Gas prices: How your driving behavior affects the cost of the pump
Record high gas prices have created stress for motorists across the country, and many experts expect prices to remain high in the near future as demand for summer travel increases.
On Thursday, the national average retail price of regular gasoline rose to another record high, reaching $ 4.41[ads1] per gallon.
Although you may not be able to control the prices at the pump, you can control how you drive. Certain driving behaviors can actually help consumers save significantly when it comes to filling up at the pump, Patrick De Haan, head of petroleum analysis for GasBuddy, told FOX Business.
It is the “easiest” thing to do when trying to combat the rising fuel costs, he said.
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Keep the tachometer as low as possible
De Haan says drivers should keep their feet lightly on the gas when accelerating. The heavier you are on the accelerator, the more fuel the engine uses, he said.
The tachometer should be used as a gauge for drivers to see how much fuel they are actually using, according to De Haan.
The tachometer measures the working speed of an engine in RPM, or rotations per minute. It is located next to the speedometer on a vehicle’s instrument panel.
“The higher the needle goes, the more gas your engine sucks,” De Haan said.
The goal is to keep the tachometer as low as possible and not to “slap on the pedal,” De Haan added.
It is also important to keep the speed of the car under control because speed increases fuel consumption. According to the US Department of Energy, gas length will be reduced “rapidly at speeds above 50 MPH.”
The best way to control the speed is to use cruise control. Although cruise control may not be useful in some congested parts of the country, such as New York or Chicago.
However, the function can be “more efficient and effective than a human trying to maintain the same pressure on the accelerator pedal,” according to De Haan.
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Maintenance: Check that the engine light is off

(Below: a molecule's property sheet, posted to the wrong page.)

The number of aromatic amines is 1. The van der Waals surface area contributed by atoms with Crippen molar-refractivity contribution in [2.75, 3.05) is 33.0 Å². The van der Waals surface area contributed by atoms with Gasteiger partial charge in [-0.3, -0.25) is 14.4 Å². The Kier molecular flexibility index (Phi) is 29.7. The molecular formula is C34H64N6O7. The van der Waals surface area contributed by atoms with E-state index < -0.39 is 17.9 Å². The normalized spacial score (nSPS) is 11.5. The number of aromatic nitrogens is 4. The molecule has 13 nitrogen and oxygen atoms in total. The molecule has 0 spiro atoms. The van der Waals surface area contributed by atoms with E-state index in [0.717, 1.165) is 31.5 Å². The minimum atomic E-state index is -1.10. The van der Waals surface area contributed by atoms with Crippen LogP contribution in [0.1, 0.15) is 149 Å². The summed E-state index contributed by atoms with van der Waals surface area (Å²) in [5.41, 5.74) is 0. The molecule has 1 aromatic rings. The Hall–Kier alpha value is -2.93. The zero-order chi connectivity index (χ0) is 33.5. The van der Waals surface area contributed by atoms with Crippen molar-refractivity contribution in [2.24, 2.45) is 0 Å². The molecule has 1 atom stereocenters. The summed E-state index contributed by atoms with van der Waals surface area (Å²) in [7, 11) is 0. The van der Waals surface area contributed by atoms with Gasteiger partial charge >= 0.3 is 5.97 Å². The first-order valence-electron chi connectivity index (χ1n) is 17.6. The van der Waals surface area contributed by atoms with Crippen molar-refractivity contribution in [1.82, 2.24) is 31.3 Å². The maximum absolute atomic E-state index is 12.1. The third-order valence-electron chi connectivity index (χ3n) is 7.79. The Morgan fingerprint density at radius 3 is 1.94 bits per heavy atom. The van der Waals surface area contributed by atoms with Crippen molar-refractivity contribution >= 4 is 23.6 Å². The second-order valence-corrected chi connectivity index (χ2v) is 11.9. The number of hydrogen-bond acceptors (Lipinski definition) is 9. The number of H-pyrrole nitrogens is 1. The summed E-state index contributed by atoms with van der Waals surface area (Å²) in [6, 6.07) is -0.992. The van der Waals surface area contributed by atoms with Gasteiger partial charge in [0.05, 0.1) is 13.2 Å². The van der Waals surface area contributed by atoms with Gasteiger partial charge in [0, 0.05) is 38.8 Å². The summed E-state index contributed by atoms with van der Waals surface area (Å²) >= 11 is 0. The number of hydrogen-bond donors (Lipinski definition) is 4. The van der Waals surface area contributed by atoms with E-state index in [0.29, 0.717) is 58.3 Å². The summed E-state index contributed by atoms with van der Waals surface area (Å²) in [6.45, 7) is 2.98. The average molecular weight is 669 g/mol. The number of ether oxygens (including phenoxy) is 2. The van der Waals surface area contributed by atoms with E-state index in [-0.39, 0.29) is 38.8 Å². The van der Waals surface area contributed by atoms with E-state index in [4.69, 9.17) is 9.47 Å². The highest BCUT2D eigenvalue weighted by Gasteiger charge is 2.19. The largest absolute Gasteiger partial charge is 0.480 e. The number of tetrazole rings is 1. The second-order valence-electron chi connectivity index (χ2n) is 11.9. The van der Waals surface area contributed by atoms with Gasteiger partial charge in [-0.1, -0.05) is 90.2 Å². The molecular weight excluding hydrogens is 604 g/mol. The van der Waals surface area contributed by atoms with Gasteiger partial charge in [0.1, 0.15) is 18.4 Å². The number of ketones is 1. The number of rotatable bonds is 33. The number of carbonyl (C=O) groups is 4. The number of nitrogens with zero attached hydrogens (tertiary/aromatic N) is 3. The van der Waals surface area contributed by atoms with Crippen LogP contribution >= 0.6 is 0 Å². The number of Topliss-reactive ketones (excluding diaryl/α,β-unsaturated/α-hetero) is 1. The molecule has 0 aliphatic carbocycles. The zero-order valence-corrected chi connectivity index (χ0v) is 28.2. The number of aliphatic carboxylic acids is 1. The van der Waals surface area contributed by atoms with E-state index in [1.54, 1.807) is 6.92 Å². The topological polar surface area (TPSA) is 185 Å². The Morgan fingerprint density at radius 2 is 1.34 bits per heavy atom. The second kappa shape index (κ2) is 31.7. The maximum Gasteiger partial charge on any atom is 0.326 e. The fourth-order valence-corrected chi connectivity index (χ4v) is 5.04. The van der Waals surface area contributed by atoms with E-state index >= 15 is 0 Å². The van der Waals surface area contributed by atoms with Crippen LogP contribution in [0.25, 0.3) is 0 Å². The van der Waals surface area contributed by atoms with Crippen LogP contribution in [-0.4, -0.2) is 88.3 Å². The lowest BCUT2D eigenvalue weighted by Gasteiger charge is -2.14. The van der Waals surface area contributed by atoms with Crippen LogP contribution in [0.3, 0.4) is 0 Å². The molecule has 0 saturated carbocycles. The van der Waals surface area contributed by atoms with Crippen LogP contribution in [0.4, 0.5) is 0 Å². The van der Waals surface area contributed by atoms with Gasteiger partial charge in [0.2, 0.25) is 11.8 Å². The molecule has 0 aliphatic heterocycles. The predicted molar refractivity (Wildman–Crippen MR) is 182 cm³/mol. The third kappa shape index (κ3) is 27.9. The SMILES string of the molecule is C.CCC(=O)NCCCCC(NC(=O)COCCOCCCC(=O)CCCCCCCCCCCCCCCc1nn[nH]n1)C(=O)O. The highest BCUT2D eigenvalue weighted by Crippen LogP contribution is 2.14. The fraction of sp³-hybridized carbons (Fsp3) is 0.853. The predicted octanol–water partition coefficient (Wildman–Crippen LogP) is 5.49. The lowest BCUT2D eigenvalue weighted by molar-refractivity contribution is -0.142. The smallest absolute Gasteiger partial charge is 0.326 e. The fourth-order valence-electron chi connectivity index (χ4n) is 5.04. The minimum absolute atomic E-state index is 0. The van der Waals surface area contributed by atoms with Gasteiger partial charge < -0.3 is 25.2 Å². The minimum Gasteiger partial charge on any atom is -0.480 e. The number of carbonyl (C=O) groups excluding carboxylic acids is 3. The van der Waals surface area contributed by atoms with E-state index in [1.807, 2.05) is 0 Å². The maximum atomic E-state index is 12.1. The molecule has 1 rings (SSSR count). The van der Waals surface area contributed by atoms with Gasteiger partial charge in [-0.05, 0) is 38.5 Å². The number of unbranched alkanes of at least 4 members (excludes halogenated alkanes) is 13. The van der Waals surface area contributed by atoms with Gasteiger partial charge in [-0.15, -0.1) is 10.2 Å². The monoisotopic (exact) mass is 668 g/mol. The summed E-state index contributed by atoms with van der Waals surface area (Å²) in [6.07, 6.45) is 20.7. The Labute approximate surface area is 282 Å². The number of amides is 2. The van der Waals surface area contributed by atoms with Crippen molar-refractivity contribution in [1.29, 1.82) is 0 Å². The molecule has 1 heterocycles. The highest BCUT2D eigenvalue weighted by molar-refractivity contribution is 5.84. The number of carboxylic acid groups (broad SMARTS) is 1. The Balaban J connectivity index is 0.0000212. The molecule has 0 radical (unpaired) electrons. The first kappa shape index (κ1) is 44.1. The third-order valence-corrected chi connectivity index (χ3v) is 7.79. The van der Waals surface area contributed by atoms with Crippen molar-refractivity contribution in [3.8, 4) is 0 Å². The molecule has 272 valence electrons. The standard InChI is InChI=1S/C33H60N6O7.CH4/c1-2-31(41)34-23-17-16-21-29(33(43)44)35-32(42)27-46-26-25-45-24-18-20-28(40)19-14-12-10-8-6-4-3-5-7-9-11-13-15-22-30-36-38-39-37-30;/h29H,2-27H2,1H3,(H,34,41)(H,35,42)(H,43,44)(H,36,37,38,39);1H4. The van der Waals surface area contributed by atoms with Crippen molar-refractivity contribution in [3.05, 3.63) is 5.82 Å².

If you have a control indicator on the engine, especially if it is flashing, it should be checked as soon as possible. Many sensors on cars are critically important, but the engine indicator light is the “most critical”, according to De Haan.
When the light flashes, “it basically tells you it’s in need,” De Haan said.
The car mainly goes into “slack mode”, which means that “the car has lost a critical sensor or something is critically wrong and … basically uses up to twice as much fuel to protect itself from catastrophic damage,” let De Haan to.
Another thing motorists should check is the tire pressure.
When a tire loses air pressure, there is more friction between the tire and the road. That increase in friction will reduce a car’s fuel efficiency, according to De Haan.
Removal of access weight
Leaving heavy objects in the back seat or truck of a car can also damage fuel efficiency. In fact, every hundred pounds will reduce fuel efficiency by one to two miles per gallon, according to De Haan.
Racks that sit on the roofs of cars, typically in the summer or winter months, also work against drivers. These racks will “absolutely ruin the aerodynamics of your vehicle” and reduce fuel efficiency by 25 to 35%, De Haan said.
“They’re just like a mattress on your roof,” he said. “Your car works harder to move that object on top of your car.”
Keep an eye on your AC this summer
When the air conditioner runs in your car, “you generally load more on your engine. You will burn much less fuel if you crack a window instead,” according to GasBuddy.
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MYTH: More petrol is needed to restart the car
That may have been true 30 years ago, “but that’s why vehicles have adopted that stop-stop technology,” according to De Haan.
In fact, if you are going to be in traffic for more than 10 seconds, it makes more sense to turn off the vehicle.